“Paradise” was a duet with Ellen Foley that featured play-by-play from New York Yankees broadcaster Phil Rizzuto, who alleged — to much skepticism — that he was unaware of any alternate meanings to reaching third base and heading for home.

After a slow start and mixed reviews, “Bat Out of Hell” became one of the top-selling albums in history, with worldwide sales of more than 40 million copies. Meat Loaf wasn’t a consistent hit maker, especially after falling out for years with Steinman. But he maintained close ties with his fans through his manic live shows, social media and his many television, radio and film appearances, including “Fight Club” and cameos on “Glee” and “South Park.”

Friends and fans mourned his death on social media. “I hope paradise is as you remember it from the dashboard light, Meat Loaf,” actor Stephen Fry said on Twitter. Andrew Lloyd Webber tweeted: “The vaults of heaven will be ringing with rock.” And Adam Lambert called Meat Loaf: “A gentle hearted powerhouse rock star forever and ever. You were so kind. Your music will always be iconic.”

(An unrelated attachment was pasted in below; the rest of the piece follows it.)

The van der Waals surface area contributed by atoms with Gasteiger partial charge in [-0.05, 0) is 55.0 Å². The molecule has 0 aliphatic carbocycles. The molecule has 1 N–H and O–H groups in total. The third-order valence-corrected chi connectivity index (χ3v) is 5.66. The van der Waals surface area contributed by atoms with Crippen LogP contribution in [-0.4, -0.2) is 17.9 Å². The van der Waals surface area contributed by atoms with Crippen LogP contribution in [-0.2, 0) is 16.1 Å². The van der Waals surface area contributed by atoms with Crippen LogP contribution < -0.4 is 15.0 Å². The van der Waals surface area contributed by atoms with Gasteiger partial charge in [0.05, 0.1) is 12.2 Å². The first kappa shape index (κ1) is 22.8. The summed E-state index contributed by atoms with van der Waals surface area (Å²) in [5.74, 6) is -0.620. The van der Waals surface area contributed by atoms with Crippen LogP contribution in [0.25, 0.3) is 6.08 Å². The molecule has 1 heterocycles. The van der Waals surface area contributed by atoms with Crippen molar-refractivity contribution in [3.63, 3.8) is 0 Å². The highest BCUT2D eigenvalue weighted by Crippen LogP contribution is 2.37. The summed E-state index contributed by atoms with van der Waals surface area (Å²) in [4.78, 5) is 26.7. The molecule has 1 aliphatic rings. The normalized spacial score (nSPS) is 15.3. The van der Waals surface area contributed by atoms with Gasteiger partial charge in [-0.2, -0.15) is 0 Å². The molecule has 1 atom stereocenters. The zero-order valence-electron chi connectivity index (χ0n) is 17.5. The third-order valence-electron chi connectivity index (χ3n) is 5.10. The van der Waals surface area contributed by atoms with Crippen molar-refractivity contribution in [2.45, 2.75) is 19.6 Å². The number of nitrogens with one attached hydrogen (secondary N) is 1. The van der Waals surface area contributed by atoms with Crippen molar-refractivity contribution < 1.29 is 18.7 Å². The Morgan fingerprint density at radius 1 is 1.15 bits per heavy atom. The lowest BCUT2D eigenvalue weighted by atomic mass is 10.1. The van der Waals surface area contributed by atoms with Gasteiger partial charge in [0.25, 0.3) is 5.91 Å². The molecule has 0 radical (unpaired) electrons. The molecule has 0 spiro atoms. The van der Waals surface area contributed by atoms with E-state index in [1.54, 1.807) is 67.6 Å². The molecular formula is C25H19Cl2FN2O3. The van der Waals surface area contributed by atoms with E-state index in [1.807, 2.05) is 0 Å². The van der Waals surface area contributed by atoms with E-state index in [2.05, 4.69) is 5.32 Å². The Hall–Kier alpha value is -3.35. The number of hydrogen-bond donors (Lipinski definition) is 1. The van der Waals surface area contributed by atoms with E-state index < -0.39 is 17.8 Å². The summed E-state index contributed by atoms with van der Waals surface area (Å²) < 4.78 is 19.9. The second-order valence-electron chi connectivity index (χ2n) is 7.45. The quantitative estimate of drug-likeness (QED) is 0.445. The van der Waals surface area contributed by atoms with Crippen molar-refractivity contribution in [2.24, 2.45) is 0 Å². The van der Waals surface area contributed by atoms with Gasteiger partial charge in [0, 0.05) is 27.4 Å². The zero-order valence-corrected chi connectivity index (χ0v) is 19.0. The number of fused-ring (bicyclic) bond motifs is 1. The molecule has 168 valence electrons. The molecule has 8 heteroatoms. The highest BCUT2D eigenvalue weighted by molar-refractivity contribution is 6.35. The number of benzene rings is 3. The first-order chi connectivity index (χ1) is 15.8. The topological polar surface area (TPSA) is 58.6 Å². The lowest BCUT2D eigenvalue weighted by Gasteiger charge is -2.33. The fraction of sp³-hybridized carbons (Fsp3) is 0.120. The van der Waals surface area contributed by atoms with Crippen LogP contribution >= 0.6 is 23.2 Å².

Meat Loaf’s biggest musical success after “Bat Out of Hell” was “Bat Out of Hell II: Back into Hell,” a 1993 reunion with Steinman that sold more than 15 million copies and featured the Grammy-winning single “I’d Do Anything for Love (But I Won’t Do That).”

Steinman died in April.

Aday’s other albums included “Bat Out of Hell III: The Monster is Loose,” “Hell in a Handbasket” and “Braver Than We Are.” His songs included “Dead Ringer for Love” with Cher and she shared on Twitter that she “had so much fun” on the duet. “Am very sorry for his family, friends and fans.”